Why a feeling of 'no change' in Egypt may be ominous
A near continuous belt of real estate developments, resorts and marinas stretches along the Mediterranean coast for at least one hundred miles to the west of the Egyptian port city of Alexandria.
The scale of it is staggering: tens of thousands of apartments were bought here during the better economic times of the late Nineties and early 2000s, tens of thousands remain unsold, and in other places as you drive further along this Riviera, the outlines of new gated developments have been laid out but the ground remained unbroken as money and consumer confidence dried up.
These stalled developments - and many other similar property developments from the Red Sea coast to Cairo - tell of a country that has yet to recover momentum after the tumult of the 2011 revolution and this year's election of Mohammed Mursi as Egypt's new president. As Dr Mursi reaches the end of his first 100 days in office, how confident do people feel that better times may be here?
Over the past few days I've been driving about this coastal area with a team making a BBC historical documentary. Our business has concerned Alamein, Monty and Rommel, but since I've been chatting with people all along the way who were speaking off camera and candidly, I shall refer to them only by first name.
"Morsi promised us milk and honey," Amer told me, "but where is it?" A portly import-export man, Amer does not like the Muslim Brotherhood, which backed Dr Mursi's presidential bid and now provides most of his ministers and advisers. He believes that Egypt will not make serious progress until the country has a centrist alternative that is neither military nor Islamist.
Supporters of the new president argue that he will not gain serious traction until after a new constitution has been written, the people ratified it by referendum, and then a fresh parliament has been elected. He does not intend to usurp the powers of others, particularly parliament, they say. Critics say this means there will be another 18 months of political paralysis that the country, and its economy in particular can ill afford.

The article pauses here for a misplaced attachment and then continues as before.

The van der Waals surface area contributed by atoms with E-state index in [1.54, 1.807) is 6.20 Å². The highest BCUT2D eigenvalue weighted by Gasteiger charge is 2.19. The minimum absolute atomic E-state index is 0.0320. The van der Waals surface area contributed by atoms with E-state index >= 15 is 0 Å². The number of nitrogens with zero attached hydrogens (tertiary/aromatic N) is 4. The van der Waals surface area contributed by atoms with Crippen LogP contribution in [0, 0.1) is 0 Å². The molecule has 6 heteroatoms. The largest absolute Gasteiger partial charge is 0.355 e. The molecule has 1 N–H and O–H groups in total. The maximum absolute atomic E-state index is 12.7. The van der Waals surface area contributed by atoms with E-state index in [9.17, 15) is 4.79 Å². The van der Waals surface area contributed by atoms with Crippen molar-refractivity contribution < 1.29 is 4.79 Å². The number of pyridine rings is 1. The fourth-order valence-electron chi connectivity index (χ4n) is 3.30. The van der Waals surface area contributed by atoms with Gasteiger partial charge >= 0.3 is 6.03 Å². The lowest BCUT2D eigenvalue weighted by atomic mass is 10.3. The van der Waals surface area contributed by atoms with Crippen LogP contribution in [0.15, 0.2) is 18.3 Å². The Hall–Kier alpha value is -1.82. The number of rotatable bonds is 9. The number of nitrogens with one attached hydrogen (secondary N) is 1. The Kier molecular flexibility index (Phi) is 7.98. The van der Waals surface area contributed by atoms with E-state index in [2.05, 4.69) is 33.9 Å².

There is a new freshwater canal that stretches along a few miles inland from this Mediterranean coast, bringing water from the Nile. A short stretch of it, closest to Alexandria, is not operating but for much of its length it is dry.
Magdi, a local lorry driver, tells me it is a scandal that much of the canal is not operating when it could be making the desert bloom. He claimed the reason it has not happened is that "the army wants to sell us water". He told me where the army has some mineral water bottling plants nearby - a part of the large industrial complex that the defence ministry operates here.
Whether or not Magdi's explanation holds more water than the canal isn't clear but what it testifies to is the average Egyptian's fondness for conspiracies as well as resignation to the self-interested workings of officialdom. Certainly there are many movers and shakers in Cairo who would endorse his assessment that the revolution has not yet really challenged the vested interests of the "deep state" including the army.
This "no change" verdict can be applied to other areas too following the Brotherhood's apparent victory in its long march to power. The vibe in these coastal resorts, and indeed the bars or clubs of downtown Alexandria, remains unchanged from the Mubarak days.
It is true that there has been a gradual increase in piety in Egypt over the past couple of decades, for example with more women wearing the hijab, but the alcohol is still flowing along this coast, devout and westernised still mingle happily and for the time being there appears to be no danger of Saudi-style morality police breaking up the party.
Goma, a bar owner, told me that there has been "no change whatsoever", since President Mursi's victory. When he added that the only thing he could see hitting business was a rise in taxes on alcohol, I imagined a British publican saying much the same thing.
So if the verdict of so many is that there has been no real change yet, how long can this situation persist without there being riots in the streets ? Well, of course there are still plenty of disturbances in central Cairo caused by everyone from striking workers to those offended by perceived insults to Islam - and perhaps the new authorities regard these as a kind of safety valve. But inevitably these continuing signs of unrest damage the tourist business and inward investment.
While the economy was growing, and so many middle-class families were acquiring a place by the sea, former president Hosni Mubarak was tolerated. It was issues such as unemployment, commodity price rises, and a feeling that a clique of loyalists around him controlled economic opportunities that did for the old man.
A clear warning to the country's new rulers lies in the unfinished real estate developments along this coast. Even high growth rates and rising living standards could not save the old regime once bad times hit. Unless Egypt recovers a sense of forward momentum, it could jeopardise the revolution too.